Have you ever started something with a clear vision of where you wanted to take it only to have to scrap that and let it vision lead? That’s what happened with this piece. It started life as a somewhat clunky and heavy looking old farmhouse dresser, complete with all the requisite spider-sacs (yuk!) and accumulated grime. After a thorough scrubbing down we were ready to start.
The first step (after the removal of the hideous mis-matched old hardware and filling and sanding 3 other hardware holes) was to paint it in a base coat. For this piece I was using Debbie’s Design Diaries DIY clay-based paint because I was interested in creating a blended paint finish. For the base I used her Cowgirl Coral. Note that you’re not after full coverage here, just slap some on!
The next phase was to apply more Coral to the center of the drawers and side panels and to paint Mermaid Tail (a luscious turquoisey blue) around the outer edges, blending the two where they overlapped. Okay, so this is where things started to go a little off-plan. The blend of the two colours looks kind of muddied and flat. And yes, I know, I should have test blended the two before painting on the furniture but, well, I just don’t really roll that way.
So, to perk things up a little I put Bohemian Blue in touches around the edges, blending it in. It helped. I waxed and buffed and… hated it. It just looked a little flat. No real excitement, no zing!
Which, of course, that meant I just let it sit for days, okay, a week, staring at it and mulling it over. It wasn’t all bad. There were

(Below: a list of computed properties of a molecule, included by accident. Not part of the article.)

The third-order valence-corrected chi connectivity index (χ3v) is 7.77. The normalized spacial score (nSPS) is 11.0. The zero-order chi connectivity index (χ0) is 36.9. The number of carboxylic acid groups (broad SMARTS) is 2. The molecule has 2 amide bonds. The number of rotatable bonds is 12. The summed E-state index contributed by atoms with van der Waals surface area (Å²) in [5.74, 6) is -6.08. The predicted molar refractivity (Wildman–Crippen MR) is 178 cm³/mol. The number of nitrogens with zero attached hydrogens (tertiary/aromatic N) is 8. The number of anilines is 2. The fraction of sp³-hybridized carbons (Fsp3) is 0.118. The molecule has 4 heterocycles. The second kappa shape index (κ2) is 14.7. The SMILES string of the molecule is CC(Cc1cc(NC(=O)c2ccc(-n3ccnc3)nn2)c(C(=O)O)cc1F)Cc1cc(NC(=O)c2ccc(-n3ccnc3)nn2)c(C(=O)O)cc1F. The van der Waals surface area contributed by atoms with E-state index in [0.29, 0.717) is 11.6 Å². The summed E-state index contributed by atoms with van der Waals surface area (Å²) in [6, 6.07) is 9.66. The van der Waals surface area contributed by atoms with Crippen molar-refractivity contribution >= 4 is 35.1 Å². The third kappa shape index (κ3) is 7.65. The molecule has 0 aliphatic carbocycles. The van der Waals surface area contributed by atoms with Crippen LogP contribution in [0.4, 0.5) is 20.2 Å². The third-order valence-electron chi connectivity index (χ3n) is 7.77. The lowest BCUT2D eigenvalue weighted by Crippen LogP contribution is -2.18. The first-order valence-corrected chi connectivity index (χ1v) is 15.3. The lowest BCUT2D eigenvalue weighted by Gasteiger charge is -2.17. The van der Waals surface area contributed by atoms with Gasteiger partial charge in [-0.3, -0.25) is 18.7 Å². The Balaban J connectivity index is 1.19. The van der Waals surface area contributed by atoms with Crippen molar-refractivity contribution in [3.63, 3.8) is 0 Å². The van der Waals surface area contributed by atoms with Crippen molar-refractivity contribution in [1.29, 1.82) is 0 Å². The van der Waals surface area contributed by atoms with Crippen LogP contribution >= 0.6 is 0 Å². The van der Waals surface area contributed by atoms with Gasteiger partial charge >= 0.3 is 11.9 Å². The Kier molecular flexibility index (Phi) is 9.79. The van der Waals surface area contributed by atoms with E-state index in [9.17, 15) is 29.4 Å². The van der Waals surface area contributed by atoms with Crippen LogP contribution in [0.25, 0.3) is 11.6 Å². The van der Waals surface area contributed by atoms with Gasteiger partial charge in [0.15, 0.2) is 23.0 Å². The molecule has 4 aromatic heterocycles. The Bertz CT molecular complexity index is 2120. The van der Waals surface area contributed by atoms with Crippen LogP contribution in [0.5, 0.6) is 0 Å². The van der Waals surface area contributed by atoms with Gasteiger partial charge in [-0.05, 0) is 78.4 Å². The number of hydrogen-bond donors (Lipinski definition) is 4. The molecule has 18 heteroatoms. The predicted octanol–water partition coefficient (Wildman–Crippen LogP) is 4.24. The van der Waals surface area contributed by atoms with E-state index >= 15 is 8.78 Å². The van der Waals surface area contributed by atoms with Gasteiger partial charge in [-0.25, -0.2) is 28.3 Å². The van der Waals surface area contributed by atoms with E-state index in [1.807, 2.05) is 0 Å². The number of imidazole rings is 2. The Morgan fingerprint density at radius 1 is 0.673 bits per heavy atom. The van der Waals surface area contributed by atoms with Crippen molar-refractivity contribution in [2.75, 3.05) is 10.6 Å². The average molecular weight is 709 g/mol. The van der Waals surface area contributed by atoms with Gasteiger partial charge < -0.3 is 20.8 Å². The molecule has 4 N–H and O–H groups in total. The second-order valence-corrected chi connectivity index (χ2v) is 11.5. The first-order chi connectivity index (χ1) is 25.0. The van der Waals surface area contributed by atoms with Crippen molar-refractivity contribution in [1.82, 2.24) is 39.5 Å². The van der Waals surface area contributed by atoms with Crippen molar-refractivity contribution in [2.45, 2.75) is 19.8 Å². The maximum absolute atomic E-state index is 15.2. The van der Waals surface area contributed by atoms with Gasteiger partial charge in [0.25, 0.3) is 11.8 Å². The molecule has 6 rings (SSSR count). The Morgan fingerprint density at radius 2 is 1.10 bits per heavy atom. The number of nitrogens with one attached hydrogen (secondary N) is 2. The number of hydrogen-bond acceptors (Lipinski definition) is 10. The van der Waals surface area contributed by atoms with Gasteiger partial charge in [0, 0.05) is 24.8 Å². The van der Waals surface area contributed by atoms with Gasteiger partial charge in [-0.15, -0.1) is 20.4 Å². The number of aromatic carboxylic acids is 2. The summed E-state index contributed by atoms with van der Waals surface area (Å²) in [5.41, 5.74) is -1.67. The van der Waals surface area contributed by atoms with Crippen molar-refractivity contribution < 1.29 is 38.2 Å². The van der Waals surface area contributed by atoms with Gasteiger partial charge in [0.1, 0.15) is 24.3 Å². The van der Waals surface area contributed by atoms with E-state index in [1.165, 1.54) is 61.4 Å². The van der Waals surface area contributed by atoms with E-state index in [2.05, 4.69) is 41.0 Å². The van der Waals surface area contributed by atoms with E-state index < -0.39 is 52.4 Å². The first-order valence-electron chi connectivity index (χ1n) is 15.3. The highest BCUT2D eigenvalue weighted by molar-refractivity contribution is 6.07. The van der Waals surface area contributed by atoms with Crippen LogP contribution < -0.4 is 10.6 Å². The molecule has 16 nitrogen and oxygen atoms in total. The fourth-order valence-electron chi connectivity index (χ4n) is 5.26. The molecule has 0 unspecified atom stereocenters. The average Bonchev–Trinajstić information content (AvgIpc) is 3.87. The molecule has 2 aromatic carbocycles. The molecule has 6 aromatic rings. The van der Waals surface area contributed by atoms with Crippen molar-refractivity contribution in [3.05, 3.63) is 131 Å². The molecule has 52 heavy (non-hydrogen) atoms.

some great sections where the paint did some awesome things, there just weren’t enough of them.
Next steps then were to brighten a few sections up with some Seaglass (a lighter turquoise) and to add green. Not just any green though, a lovely bluey green that I made by mixing relatively even parts of Bohemian Blue and Queen Bee (a golden yellow). I didn’t want solid swaths of this colour, I wanted it to float across the blues, almost like fronds of seaweed drifting with the current. Since the piece had been waxed the paint was able to flow more readily across the surface, which was also aided with some judicious spritzing of water from my spray bottle.
The result? LOVED it! More waxing, more buffing, new hardware and… call it done! I love the look of this piece. The colours remind me of the blush of colour from dawn hitting the water and highlighting some of the green of the seaweed and lily pads.